Participation and Control
As the Internet has grown, the creation and invention of products, including software and applications, has proliferated. Online society is far more participatory than its comparable offline cousin. For creators, collaboration has become the order of the day. Online communities have taken a great leap forward and have begun to make lasting works as a function of their shared interests and preference for togetherness. These people aren’t just chatting. And so arise issues of participation and control.
Open Source is the vanguard of that movement. One interesting offshoot is how Apple is beginning to suppress unconventional and unauthorized development. According to Zittrain, J. (2010, February 3). A fight over freedom at Apple’s core. FT.com. [Link | Alternate Link], “An e-mail reader was denied because it competed with Apple’s own Mail app. Imagine if Microsoft’s Bill Gates had decreed that no other word processor but Word would be allowed to run on the Windows operating system. Microsoft lost a decade-long competition lawsuit for far less proprietary behaviour.”
This participation culture is pervasive in OSS (Open Source Software) development communities. A Long Ranger type of developer seems to be becoming a thing of the past.
As Liao, T. (Forthcoming.). Open source challenges: The role of the android developers challenge in shaping the development community. New Media & Society. [Posted to “Course Materials” on Blackboard] wrote, “The practice of developers helping one another is noted across many OSS communities. In this case, even within the context of a competition, one type help that did occur was responses to direct inquiries. Eric, a graduate student programmer, describes his experience: ‘It’s pretty rare that I can’t find the answer to a technical question […] There are a few people who seem very helpful (interview).’ Michael Martin, founder of GoogleAndBlog.com, also described a general atmosphere of mutual help: ‘There was a lot of helping and assistance and kudos and compliments, […] from my perspective in talking to developers everyone was helping each other out as opposed to animosity or ultra-competitiveness (interview).’ Informants unanimously described the prevalence of this type of help occurring during the challenge and noted that the challenge did not have a noticeable effect on this type of help.” (Page 13)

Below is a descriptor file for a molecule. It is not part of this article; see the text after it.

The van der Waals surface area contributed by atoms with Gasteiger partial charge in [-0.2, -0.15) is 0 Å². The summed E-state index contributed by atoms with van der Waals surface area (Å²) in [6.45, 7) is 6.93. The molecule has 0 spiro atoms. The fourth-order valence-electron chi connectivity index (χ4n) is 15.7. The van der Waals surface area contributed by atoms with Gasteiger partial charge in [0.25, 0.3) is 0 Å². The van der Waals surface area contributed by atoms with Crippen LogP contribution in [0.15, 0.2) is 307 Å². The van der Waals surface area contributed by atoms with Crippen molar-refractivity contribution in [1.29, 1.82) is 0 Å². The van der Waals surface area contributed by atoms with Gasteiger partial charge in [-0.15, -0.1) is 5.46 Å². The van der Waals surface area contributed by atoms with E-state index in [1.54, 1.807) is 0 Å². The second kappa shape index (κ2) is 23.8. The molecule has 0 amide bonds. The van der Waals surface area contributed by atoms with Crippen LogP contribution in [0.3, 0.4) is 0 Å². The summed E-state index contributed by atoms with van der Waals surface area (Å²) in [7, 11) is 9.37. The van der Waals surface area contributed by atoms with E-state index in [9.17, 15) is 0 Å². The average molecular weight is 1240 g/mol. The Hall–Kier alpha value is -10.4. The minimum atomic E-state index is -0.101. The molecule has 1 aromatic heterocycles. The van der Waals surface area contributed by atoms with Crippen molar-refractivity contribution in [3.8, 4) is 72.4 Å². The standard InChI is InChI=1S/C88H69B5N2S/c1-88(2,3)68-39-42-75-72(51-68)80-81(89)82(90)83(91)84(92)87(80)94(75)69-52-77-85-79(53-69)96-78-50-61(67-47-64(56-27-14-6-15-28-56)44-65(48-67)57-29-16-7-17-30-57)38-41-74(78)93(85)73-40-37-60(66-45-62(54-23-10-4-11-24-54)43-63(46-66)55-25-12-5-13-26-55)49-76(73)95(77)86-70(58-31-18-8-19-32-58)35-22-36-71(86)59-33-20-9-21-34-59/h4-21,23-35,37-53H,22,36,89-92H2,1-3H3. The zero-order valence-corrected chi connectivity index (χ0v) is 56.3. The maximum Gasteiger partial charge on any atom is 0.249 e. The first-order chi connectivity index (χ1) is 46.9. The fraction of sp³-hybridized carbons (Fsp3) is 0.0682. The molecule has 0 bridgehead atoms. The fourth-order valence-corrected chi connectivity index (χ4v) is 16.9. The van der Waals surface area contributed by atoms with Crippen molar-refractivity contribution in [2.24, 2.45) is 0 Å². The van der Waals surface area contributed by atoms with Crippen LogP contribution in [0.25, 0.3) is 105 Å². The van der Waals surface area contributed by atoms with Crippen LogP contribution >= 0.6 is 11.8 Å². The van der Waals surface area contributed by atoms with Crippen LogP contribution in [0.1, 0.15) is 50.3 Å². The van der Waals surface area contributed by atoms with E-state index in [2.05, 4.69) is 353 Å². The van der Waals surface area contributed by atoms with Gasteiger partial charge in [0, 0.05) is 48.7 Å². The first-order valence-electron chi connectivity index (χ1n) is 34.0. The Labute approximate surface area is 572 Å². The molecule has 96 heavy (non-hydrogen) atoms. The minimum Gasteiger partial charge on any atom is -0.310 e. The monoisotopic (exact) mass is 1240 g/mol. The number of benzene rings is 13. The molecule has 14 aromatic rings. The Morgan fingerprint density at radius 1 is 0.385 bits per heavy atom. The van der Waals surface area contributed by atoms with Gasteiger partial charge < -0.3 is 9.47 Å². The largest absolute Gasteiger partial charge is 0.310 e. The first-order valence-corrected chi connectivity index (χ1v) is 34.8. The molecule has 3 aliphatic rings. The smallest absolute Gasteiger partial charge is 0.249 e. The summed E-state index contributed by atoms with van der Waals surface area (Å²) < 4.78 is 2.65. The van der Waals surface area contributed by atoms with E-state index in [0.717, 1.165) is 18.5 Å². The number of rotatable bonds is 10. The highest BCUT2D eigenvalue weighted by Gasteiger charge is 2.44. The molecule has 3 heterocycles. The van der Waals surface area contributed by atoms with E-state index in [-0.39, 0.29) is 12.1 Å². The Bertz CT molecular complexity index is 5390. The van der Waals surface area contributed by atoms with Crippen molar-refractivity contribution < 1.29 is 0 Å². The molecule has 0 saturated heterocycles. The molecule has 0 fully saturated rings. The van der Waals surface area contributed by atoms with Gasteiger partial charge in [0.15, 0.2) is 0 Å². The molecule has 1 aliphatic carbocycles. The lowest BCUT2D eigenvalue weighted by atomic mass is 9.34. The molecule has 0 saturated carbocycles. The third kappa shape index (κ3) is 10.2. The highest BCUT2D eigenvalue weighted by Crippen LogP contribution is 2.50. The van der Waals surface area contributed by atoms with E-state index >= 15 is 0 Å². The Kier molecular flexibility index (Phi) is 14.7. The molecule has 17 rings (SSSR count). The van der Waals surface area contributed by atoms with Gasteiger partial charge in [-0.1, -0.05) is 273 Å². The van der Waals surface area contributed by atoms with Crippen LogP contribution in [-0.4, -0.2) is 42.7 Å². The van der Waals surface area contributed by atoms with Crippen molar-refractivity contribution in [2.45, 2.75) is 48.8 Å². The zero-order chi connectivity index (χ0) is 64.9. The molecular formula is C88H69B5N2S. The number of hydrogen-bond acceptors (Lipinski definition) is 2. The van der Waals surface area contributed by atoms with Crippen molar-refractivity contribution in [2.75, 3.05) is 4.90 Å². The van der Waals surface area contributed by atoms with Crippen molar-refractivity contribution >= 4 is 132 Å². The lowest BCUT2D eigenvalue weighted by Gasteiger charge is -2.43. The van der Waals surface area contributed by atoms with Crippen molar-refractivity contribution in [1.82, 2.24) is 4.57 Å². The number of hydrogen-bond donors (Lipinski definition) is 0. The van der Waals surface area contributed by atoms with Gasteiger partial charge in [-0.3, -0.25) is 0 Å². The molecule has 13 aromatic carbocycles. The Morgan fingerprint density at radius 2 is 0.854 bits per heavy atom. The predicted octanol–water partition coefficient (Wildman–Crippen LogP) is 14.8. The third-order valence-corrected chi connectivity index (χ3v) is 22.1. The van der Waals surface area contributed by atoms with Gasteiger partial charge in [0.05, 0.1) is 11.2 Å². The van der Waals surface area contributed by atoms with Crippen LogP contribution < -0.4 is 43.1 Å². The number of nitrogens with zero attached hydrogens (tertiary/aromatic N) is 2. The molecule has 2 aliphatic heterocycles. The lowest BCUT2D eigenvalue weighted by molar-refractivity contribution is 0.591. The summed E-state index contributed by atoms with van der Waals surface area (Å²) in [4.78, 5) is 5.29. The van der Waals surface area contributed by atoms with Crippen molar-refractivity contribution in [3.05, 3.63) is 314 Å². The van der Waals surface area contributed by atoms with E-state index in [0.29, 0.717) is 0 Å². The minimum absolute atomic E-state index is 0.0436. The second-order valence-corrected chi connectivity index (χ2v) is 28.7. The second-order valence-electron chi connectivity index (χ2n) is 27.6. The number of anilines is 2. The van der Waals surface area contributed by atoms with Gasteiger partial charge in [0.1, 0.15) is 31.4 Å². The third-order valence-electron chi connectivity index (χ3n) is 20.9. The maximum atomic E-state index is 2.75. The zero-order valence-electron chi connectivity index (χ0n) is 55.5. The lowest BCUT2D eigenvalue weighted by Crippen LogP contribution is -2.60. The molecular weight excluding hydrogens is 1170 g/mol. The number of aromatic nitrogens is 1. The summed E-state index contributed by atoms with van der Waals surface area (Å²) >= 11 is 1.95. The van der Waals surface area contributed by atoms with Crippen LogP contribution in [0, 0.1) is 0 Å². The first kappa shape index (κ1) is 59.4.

However, the other side of the coin is the question of how much control a company or a content producer can exert. As is explained above, Apple is putting the brakes on this sort of development, even though initially they had embraced it. But the general public is evolving, whether Apple likes it or not. We are moving from a passive consumer culture to a far more proactive/active shared content creation/development/artistic/artisanal culture.
This is a hybrid of production and usage that Axel Bruns has coined as a portmanteau word: produsage. See: Bruns, A. (2008). The key characteristics of produsage. In Blogs, Wikipedia, Second Life and beyond: From production to produsage (pp. 9–36). New York: Peter Lang. [Posted to “Course Materials” on Blackboard]. As Bruns states, “For consumers turned users, the media are no longer ‘something that is done to them,’ as Shirky had described it for the traditional model; instead, they become much more actively involved in shaping their own media and network usage.” (Page 15)
But who owns what’s being made? Who decides on the direction that it can take? Can anyone exert a measure of control? In response to hacking issues, Congress got active. As Coleman, E. G. (2013). Coding freedom: The ethics and aesthetics of hacking. Princeton, NJ: Princeton University Press [Link | Whole-book PDF] wrote, “The copyright industries told Congress that their economic future in the new millennium utterly depended on a drastic revision of copyright law (Vaidhyanathan 2001). Congress listened. These industries successfully pushed for a bill— the DMCA— that fundamentally rewrote intellectual property law by granting copyright owners technological control over digitized copyright material. The main thrust of the act, with a few narrowly defined exceptions, is that it prohibits the circumvention of access and copy control measures that publishers place on copyrighted work.” (Page 84)
But these all seem to be reactions after the fact of creation and invention. Congress acts to punish copyright violations. Apple shuts out Open Source development efforts. Produsage, it would appear, is not the manufacturer’s best friend.
But what of the artist? I can only speak for myself, but I have seen how consumption of art has also changed. Instead of readers more or less passively consuming artistic content, they morph it. Hence there are how many cover versions of songs on YouTube these days?
My own experience is perhaps even stranger. I post fiction online, with chapters spun out slowly over time and generally not posted all at once. I have had readers suggest to me the direction the story should take. This is always completely unsolicited. It is as if our culture, which no longer can passively consume content, is also losing its understanding of the difference between critiquing and suggesting. I get the feeling no one suggested to Charles Dickens (who also published on an installment basis) that he should have four ghosts in A Christmas Carol, and not three.
Speaking only for myself and my own artistic creations, I want my control back.